This week’s song is a bit tricky to explain… So let me try to explain the inspiration behind it, maybe that makes more sense. All along I promised myself not to preach to you guys, except about the music business stuff of course 😉 So I’ll try to just stick to the facts here. There was a wonderful anti smoking campaign in Ireland in the past year, where Gerry Collins after being diagnosed with throat cancer with his family shared his story. The story touched me a lot and inspired me to write this song. But Gerry’s story is his story and you can check it out HERE. Gerry Collins and the family did something very brave by telling the story. So I don’t want to be writing his story, it is not my place to be doing that. He did it better than anybody else. He did it so well, that the song just fell out of me after watching the short film.
So instead, I thought I’ll share with you a story of the day I started and stopped smoking. Many are going to be horrified about this story and how irresponsible my father was, but if you read the full story you’ll understand why I am almost thankful for what he did.I was four years of age. My father was a long haul truck driver. We were on a ferry from Helsinki to Gdansk. In my eyes we were taking our first steps on a great adventure. We would be on the road for two weeks. Just me and my dad driving this great big truck. He was my hero. Anyway, the ferry sails of the Helsinki harbour and makes its way south across the Baltic sea. The trip took two nights back in those days. We were sitting in the truck drivers’ table in the dining room on the ship, which even back in those days my mom would call a rust bucket. My dad was a smoker, a heavy one back in those days. There was a packet of cigarettes on the table and I was playing with them. At some stage I proceeded to put one in my mouth and pretended to be my father. A fellow truck driver asked my dad could he light the cigarette and see what would happen. Oddly enough my dad said, go ahead and I started to puff on my very first cigarette at four years of age… I puffed away about one-fourth of the cigarette and dumped it in the ashtray. It did not taste good, I wanted a packet of red North Star, the same brand my dad smoked. So my dad got up and asked the other truck drivers to watch over me for a minute, as he headed to the ship’s shop. If you thought my father’s parenting skills were about to get any better, you would be mistaken. He could not find North Red, so what he brought me was a box of Hofnar Lilliput cigars… Hey they came in a metal box and they had a joker on the cover, surely they were for kids… So I proceeded to smoke them. I’d only get through about one-fourth and then put them in the ashtray. I can’t really remember all the details, but I would guessed my dad would have finished them. I went through most of the box, puffing away happily. The truck drivers had their beers and I felt like a big boy.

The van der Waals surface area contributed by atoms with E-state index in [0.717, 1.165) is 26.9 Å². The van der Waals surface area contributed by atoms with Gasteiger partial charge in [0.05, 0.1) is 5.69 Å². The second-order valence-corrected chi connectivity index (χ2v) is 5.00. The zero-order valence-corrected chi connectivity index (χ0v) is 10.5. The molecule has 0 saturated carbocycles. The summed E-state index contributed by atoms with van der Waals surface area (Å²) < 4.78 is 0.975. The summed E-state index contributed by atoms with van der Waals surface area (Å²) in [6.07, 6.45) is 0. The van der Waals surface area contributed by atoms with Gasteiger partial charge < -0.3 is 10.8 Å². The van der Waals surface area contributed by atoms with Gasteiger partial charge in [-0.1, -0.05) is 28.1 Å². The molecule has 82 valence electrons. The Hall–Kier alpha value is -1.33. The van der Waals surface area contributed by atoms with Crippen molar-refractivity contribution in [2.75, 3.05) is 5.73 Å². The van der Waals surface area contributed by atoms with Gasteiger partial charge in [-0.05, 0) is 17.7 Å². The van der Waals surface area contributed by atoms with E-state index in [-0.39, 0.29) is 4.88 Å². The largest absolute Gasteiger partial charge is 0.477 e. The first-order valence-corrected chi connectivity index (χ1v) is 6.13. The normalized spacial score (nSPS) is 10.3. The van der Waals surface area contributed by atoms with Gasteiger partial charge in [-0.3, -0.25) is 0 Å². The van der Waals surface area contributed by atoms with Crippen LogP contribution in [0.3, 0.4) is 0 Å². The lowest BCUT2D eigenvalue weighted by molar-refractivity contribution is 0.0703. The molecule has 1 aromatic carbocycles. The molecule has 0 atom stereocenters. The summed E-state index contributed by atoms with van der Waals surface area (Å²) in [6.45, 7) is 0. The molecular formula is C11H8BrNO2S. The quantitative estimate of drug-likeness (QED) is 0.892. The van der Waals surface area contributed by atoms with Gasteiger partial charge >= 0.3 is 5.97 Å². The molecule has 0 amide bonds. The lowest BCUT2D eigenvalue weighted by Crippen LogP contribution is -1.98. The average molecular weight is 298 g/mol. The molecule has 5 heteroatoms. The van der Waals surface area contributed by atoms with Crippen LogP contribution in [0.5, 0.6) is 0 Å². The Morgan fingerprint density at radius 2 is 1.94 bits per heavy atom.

Once you get past the islands outside Helsinki you are on open sea. The Baltic sea is no ocean, but it can get very rough from time to time. We had a cabin with four bunk beds. I can’t remember much of the night… Except the fact that I did not feel well… In all fairness, when I was a kid, I suffered from sea sickness a bit, but I think that was only a small part of it. The next morning I woke up on the floor with my dad. He had made a bed for us there after I had got sick on all four of the bunk beds. It was a night I will not forget, that’s for sure. A Few days later we made a deal with my dad that we would not tell my mother about what happened… I’m not sure which one of us was more scared of the consequences 😀 But hey I was four years old… Two weeks later we got home walked in from the door and I ran to my mom shouting “Mommy Mommy, dad forced me to smoke!”
But here’s the strange thing. Something happened that night. Throughout my teenage years when most of us start to smoke, it never appealed to me. I never saw it as something cool… In fact the only thing I could see was a pool of brown vomit… Was my father irresponsible? Sure! Would this one night kill me? Well… 35 years later, not so far anyway. I think the passive smoke I was exposed to while my dad smoked was actually much more irresponsible, but those were different times…
So there you go, this weeks song “Daddy’s Girl” is a subtle reminder of the fact that if you do smoke, the consequences might affect not just you, but your loved ones as well. Please share this post, it is an important one.
The author J.P. Kallio is a singer songwriter
To get two of his free songs go HERE and click Download